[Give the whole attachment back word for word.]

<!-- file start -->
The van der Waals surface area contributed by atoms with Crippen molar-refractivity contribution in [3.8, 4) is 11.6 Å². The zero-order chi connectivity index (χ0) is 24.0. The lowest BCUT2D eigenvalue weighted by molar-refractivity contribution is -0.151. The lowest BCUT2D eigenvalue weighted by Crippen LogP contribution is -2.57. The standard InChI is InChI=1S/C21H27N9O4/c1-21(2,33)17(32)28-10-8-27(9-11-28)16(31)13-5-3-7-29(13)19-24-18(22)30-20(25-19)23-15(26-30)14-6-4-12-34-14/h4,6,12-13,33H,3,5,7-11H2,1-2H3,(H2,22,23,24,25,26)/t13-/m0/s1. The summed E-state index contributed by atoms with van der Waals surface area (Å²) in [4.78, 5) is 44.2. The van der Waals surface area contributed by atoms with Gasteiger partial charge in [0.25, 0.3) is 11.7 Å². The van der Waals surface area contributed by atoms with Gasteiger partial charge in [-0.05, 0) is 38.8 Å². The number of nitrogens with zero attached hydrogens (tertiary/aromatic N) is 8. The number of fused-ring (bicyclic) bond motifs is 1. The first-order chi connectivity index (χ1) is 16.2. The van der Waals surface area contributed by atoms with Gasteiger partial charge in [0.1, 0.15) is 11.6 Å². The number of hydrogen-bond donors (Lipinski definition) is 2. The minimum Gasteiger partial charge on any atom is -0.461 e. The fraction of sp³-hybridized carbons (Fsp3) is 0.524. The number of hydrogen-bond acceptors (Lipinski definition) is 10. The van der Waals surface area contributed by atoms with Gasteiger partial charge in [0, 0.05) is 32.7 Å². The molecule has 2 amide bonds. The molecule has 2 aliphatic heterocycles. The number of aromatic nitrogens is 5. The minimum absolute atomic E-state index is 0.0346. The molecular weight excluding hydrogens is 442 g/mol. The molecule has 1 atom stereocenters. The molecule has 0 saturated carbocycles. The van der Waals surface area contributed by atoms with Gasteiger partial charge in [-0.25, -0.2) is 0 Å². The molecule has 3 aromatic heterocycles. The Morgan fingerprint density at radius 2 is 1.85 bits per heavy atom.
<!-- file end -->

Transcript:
The van der Waals surface area contributed by atoms with Crippen molar-refractivity contribution in [3.8, 4) is 11.6 Å². The zero-order chi connectivity index (χ0) is 24.0. The lowest BCUT2D eigenvalue weighted by molar-refractivity contribution is -0.151. The lowest BCUT2D eigenvalue weighted by Crippen LogP contribution is -2.57. The standard InChI is InChI=1S/C21H27N9O4/c1-21(2,33)17(32)28-10-8-27(9-11-28)16(31)13-5-3-7-29(13)19-24-18(22)30-20(25-19)23-15(26-30)14-6-4-12-34-14/h4,6,12-13,33H,3,5,7-11H2,1-2H3,(H2,22,23,24,25,26)/t13-/m0/s1. The summed E-state index contributed by atoms with van der Waals surface area (Å²) in [4.78, 5) is 44.2. The van der Waals surface area contributed by atoms with Gasteiger partial charge in [0.25, 0.3) is 11.7 Å². The van der Waals surface area contributed by atoms with Gasteiger partial charge in [-0.05, 0) is 38.8 Å². The number of nitrogens with zero attached hydrogens (tertiary/aromatic N) is 8. The number of fused-ring (bicyclic) bond motifs is 1. The first-order chi connectivity index (χ1) is 16.2. The van der Waals surface area contributed by atoms with Gasteiger partial charge in [0.1, 0.15) is 11.6 Å². The number of hydrogen-bond donors (Lipinski definition) is 2. The minimum Gasteiger partial charge on any atom is -0.461 e. The fraction of sp³-hybridized carbons (Fsp3) is 0.524. The number of hydrogen-bond acceptors (Lipinski definition) is 10. The van der Waals surface area contributed by atoms with Gasteiger partial charge in [0, 0.05) is 32.7 Å². The molecule has 2 amide bonds. The molecule has 2 aliphatic heterocycles. The number of aromatic nitrogens is 5. The minimum absolute atomic E-state index is 0.0346. The molecular weight excluding hydrogens is 442 g/mol. The molecule has 1 atom stereocenters. The molecule has 0 saturated carbocycles. The van der Waals surface area contributed by atoms with Gasteiger partial charge in [-0.25, -0.2) is 0 Å². The molecule has 3 aromatic heterocycles. The Morgan fingerprint density at radius 2 is 1.85 bits per heavy atom.